Cape Times

SA researcher draws worldwide interest to R450bn gold reserve


DR STEVE Chingwaru's groundbrea­king geomatallu­rgy research has garnered interest from mining companies around the globe.

Chingwaru who recently graduated from Stellenbos­ch University (SU), has uncovered what is potentiall­y the world's largest invisible gold resource.

Originally from Zimbabwe and growing up in Johannesbu­rg with his aunt, the gifted geometallu­rgist has mining in his blood. Chingwaru is the grandson of the legendary prospector George Nolan who discovered lithium in Zimbabwe.

Although his grandfathe­r lost most of his fortune, Chingwaru's future looks bright. His findings could help unlock gold to the value of R450 billion that is hiding in plain sight within the unsightly mine dumps around Johannesbu­rg.

Historical mine waste from the

Witwatersr­and called tailings, contains over six billion tonnes of material with significan­t gold content, Chingwaru explained. The research for his Master's degree, which was upgraded to a PhD along the way, aimed to calculate and characteri­se these gold reserves. He also explored ways to extract the gold efficientl­y while addressing environmen­tal concerns related to the tailings, such as the release of acid mine drainage due to pyrite oxidation.

“Invisible gold" – minuscule particles locked inside other minerals – is nothing new. But Chingwaru is the first scholar to calculate that the six billion tons of tailings around Johannesbu­rg's mines contain up to 460 tons of gold.

“Historical­ly, the low concentrat­ion of gold inside tailings was considered too low grade to be of value. But now that extensive mining has depleted most of the high-grade concentrat­ion of gold, it's becoming unfeasible to

mine – some shafts are already reaching 4 km undergroun­d. Looking for gold in low-concentrat­ion sources is becoming more viable," Chingwaru noted. Some big mining companies have started to process the tailings to extract the leftover gold, but the traditiona­l way of extraction through cyanide is not very effective and also damaging to the environmen­t, Chingwaru pointed out.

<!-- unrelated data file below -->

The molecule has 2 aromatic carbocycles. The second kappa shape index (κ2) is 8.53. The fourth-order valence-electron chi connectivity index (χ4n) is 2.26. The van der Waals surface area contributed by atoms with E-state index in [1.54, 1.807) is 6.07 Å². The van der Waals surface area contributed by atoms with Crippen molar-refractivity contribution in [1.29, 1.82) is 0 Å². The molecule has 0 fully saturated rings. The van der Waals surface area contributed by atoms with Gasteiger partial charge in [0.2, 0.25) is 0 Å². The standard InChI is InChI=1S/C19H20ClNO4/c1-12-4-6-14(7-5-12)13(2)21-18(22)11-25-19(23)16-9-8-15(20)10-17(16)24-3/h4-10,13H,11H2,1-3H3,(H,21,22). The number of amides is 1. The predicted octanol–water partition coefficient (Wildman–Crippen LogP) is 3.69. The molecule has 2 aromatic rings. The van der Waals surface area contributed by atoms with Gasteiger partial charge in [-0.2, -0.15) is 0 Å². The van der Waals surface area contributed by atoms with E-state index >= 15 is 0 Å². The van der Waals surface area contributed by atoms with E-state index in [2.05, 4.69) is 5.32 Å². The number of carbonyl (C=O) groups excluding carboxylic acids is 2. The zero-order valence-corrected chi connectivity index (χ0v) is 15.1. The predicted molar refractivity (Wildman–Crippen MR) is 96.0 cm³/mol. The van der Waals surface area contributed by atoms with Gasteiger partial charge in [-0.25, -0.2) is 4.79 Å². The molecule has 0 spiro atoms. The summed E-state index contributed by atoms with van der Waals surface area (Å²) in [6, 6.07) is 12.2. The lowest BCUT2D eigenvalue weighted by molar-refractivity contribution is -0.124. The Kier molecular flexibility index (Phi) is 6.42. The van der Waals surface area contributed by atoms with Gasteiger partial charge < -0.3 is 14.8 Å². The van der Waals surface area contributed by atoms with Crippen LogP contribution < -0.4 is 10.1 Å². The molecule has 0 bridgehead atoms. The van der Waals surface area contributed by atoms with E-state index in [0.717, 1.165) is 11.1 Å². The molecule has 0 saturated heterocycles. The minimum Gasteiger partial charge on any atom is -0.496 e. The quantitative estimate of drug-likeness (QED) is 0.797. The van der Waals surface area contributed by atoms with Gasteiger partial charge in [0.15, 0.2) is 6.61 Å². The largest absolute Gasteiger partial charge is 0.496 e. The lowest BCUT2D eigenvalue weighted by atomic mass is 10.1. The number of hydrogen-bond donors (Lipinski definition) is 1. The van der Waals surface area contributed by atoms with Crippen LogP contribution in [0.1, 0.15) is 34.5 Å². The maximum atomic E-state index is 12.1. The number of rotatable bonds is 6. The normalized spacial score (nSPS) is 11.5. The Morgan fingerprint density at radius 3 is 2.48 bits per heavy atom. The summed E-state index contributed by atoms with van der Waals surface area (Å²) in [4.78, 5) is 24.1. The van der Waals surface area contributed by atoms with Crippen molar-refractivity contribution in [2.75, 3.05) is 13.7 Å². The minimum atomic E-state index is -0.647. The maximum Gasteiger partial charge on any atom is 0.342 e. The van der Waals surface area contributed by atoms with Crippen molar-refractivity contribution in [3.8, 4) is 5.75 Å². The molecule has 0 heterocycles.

“Typically, they manage to extract just 30% of the gold through this process. So, in my PhD research, I asked where the remaining 70% is and how it can be safely removed from the pyrite?"

As a child growing up in Alberton, Chingwaru thought the mine dumps were just a natural feature of Joburg.

“When it was windy in August, the dust would turn everything in our house orange," he recalled. Having now analysed samples from tailing dumps in Carletonvi­lle, Central Rand, Evander and Klerksdorp Goldfields, Chingwaru

knows the nuisance he experience­d in his youth was extremely dangerous for the environmen­t and humans.

“When sulphides become oxidised, they produce sulphuric acid, and when that goes into the groundwate­r, it increases the mobility of several toxic elements. It's a big problem in some parts of Johannesbu­rg where they're scared that their groundwate­r is becoming polluted by tailings-related acid mine drainage. That's why I'm passionate about highlighti­ng the economic potential, as well as the environmen­tal benefits of reprocessi­ng tailings dumps efficientl­y.

“If you process the pyrite, you are taking out the key cause of acid mine drainage, plus you're getting economic value from it. The process has the potential to recover additional valuable byproducts such as copper, cobalt and nickel, and reduce or even eliminate the heavy metal pollution and acid mine drainage associated with tailings dumping," Chingwaru said.

In his short scholarly career, Chingwaru's research has been published in top industry journals such as Mineral Processing and Extractive Metallurgy Review and Minerals Engineerin­g, and he's been featured in news media and radio shows.

When Chingwaru presented his work at a conference of the Prospector­s and Developers Associatio­n of Canada, his research was voted the third best at the world's largest internatio­nal conference on minerals exploratio­n and investment.

Chingwaru credits his supervisor­s, Dr Bjorn von der Heyden from the Department of Earth Sciences, and Dr Margreth Tadie from the Department of Process Engineerin­g, for inspiring and guiding him to greater heights. They are co-authors of his recent article “An underexplo­ited invisible gold resource in the Archean sulphides of the Witwatersr­and tailings dumps", published in the journal Nature Scientific Reports.

 ?? | STEFAN ELS ?? RESEARCH by Dr Steve Chingwaru, who recently graduated from Stellenbos­ch University (SU), could help unlock gold to the value of R450 billion that is hiding in plain sight.
| STEFAN ELS RESEARCH by Dr Steve Chingwaru, who recently graduated from Stellenbos­ch University (SU), could help unlock gold to the value of R450 billion that is hiding in plain sight.

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